A roadside bomb killed 3 U.S. soldiers and flattened a girls' school in northwest Pakistan on Wednesday in an attack that drew attention to a little-publicized American military training mission in the Al Qaeda and Taliban heartland.

They were the first known U.S. military fatalities in Pakistan's lawless tribal regions near the Afghan border, and a major victory for militants who have been hit hard by a surge of U.S. missile strikes and a major Pakistani army offensive.

The blast also killed three schoolgirls and a Pakistani soldier who was traveling with the Americans. Two more U.S. soldiers were wounded, along with more than 70 other people, mostly students, officials said.

The attack took place in Lower Dir, which like much of the northwest is home to pockets of militants. The Pakistani army launched a major operation in Lower Dir and the nearby Swat Valley last year that succeeded in pushing the insurgents out, but isolated attacks have continued.

The Americans were traveling with Pakistani security officers in a five-car convoy that was hit by a roadside bomb close to the Koto Girls High School. The blast flattened much of the school, leaving books, bags and pens strewn in the rubble.

"What was the fault of these innocent students?" said Mohammed Dawood, a resident who helped police dig the injured from the debris.

The soldiers were in the region as part of a U.S. mission to train members of the paramilitary Frontier Corps, Pakistan's army and the U.S. Embassy said.

They were driving Wednesday to attend the inauguration of a girl's school which had been renovated with U.S. humanitarian assistance, the embassy said in a statement. The school that was badly damaged in the blast was not the one where the convoy was heading, security officials said.

The blast was detonated by remote control, police said. It was not clear whether the attackers knew the convoy was carrying soldiers.

The attack highlights the presence of U.S. troops on Pakistani soil at a time when anti-American sentiment is running high. U.S. and Pakistani authorities rarely talk about the American training program in the northwest out of fear it could generate a backlash.

In a statement, the U.S. Embassy said three American military personnel were killed and two were wounded in the attack.

Two Pakistani reporters traveling in same convoy as the Americans said Pakistani military guides referred to the foreigners traveling with them as journalists. Initial reports of the attack, which proved incorrect, said four foreign journalists had been killed.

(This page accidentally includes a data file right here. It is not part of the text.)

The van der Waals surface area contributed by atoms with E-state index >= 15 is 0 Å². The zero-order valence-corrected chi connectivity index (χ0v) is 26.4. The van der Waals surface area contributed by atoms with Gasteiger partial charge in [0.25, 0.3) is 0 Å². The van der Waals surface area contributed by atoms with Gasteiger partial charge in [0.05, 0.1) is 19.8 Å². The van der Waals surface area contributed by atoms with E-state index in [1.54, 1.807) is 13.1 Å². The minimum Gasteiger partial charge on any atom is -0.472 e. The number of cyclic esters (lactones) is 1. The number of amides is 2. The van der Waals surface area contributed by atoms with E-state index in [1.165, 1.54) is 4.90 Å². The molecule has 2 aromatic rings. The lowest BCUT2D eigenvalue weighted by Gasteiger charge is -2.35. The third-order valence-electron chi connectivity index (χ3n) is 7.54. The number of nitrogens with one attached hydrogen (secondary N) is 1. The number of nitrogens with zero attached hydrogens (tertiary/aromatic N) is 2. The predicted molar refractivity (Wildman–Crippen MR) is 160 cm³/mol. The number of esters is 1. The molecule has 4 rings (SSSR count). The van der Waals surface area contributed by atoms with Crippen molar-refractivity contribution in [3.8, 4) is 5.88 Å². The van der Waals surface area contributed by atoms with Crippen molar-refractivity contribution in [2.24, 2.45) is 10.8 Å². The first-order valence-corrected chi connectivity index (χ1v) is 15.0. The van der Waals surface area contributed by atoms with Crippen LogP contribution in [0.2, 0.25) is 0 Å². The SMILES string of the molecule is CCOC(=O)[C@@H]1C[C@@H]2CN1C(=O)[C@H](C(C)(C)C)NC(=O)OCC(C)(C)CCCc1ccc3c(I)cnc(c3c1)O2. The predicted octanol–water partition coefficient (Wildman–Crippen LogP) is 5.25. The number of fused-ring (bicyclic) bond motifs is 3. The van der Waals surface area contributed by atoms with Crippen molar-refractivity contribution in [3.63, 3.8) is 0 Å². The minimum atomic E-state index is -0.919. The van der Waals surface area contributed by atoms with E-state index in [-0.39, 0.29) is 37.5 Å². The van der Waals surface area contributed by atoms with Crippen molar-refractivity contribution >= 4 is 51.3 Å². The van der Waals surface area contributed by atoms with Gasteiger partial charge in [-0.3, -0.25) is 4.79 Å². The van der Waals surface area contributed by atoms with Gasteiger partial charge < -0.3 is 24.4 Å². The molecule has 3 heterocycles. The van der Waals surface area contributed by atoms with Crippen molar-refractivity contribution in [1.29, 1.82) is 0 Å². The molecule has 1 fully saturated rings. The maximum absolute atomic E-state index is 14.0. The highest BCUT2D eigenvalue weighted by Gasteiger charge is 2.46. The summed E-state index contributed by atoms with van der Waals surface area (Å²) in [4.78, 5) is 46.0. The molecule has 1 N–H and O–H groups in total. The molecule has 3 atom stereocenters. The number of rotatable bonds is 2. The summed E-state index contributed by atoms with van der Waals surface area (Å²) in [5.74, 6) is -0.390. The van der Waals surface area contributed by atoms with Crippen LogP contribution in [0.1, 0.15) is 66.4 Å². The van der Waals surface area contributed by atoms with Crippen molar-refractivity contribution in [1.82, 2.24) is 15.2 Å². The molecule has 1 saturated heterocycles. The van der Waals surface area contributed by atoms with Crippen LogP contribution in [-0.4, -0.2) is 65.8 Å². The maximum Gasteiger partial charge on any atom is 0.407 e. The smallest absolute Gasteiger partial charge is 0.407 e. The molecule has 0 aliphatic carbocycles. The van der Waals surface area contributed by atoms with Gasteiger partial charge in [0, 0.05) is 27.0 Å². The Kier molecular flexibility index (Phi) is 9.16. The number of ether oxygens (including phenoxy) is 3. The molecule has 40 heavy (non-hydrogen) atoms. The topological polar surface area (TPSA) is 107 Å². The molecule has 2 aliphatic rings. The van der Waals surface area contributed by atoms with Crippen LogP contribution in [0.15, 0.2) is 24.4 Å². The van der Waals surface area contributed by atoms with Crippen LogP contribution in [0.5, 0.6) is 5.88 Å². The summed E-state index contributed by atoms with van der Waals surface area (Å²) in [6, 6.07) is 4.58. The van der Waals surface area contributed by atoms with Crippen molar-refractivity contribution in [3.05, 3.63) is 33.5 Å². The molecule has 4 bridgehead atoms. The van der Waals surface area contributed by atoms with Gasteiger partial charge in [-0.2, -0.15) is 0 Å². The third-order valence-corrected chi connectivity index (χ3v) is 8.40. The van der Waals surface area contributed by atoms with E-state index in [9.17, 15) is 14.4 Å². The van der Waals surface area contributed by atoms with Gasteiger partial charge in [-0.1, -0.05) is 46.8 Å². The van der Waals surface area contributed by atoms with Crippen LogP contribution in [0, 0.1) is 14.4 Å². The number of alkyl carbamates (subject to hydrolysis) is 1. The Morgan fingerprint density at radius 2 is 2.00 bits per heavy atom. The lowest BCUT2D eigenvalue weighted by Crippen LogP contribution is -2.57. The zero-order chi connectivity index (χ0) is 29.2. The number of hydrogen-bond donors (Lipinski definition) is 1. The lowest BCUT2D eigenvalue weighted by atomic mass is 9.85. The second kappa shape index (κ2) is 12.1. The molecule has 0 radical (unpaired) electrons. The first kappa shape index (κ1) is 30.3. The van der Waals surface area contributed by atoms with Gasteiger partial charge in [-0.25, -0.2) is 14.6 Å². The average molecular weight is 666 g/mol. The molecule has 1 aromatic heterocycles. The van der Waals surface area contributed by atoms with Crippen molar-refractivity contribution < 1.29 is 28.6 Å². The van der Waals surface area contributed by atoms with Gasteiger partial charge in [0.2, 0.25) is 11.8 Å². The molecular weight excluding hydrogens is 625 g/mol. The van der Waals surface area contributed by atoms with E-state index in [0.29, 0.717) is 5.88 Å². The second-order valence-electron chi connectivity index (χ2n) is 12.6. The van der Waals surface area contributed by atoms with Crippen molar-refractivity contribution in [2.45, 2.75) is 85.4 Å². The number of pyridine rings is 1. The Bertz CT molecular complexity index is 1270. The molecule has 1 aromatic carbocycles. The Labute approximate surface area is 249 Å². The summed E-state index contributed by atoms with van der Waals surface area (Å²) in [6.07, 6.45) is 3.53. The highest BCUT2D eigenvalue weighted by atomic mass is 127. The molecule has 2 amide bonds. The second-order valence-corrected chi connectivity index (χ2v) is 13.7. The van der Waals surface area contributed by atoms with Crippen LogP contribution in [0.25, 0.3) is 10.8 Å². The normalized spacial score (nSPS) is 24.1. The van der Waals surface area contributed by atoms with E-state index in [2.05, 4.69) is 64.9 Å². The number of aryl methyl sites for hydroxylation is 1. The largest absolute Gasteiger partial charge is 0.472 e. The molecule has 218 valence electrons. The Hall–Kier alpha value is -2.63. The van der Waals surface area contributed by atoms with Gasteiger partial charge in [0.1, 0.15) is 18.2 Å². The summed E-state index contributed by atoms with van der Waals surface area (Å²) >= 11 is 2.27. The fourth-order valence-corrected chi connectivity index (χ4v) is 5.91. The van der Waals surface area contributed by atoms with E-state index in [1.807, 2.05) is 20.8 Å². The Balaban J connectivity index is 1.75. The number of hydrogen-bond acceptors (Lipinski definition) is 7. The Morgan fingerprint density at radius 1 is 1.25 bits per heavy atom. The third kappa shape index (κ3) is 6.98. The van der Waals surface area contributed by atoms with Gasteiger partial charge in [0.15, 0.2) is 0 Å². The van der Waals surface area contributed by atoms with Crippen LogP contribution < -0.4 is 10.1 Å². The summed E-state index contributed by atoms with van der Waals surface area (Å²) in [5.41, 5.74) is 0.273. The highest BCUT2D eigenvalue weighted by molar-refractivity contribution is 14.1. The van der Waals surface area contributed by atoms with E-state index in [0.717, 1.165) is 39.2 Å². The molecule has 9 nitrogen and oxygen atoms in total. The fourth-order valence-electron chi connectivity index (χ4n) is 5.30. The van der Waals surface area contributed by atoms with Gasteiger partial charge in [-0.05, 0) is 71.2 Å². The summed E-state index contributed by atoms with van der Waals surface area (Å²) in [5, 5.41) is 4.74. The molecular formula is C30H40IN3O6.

Mohammad Israr Khan, who works for Khyber TV, said two of the foreigners were wearing civilian clothes, not uniforms or traditional Pakistani dress.

"When our convoy reached near a school in Shahi Koto, I heard a blast," Express TV reporter Amjad Ali Shah said. "Our driver lost control and something hit me and I fell unconscious."

A small contingent of U.S. troops have been training Pakistan's Frontier Corps since at least 2008, officials from both countries have said. The corps is a major force in the northwest, but they have long been under-equipped and under-trained, making them a feeble front line against militants.

The training program was never officially announced, a sign of the sensitivity for the Pakistani government of allowing U.S. troops on its territory. Frontier Corps officials have said the course includes classroom and field sessions. U.S. officials have said the program is a "train-the-trainer" program, and that the Americans are not carrying out operations.

Despite the presence of tens of thousands of U.S. forces in neighboring Afghanistan, Pakistan does not permit American troops to conduct military operations on its soil.

After the bombing, the bodies of three foreigners and two injured were flown by helicopter to Islamabad and then taken to the city's Al-Shifa hospital, said a doctor there who asked his name not be used citing the sensitivity of the case. One of the injured had minor head wounds and the other had multiple fractures.

Pakistani army and intelligence officers were present and did not allow visitors into the building.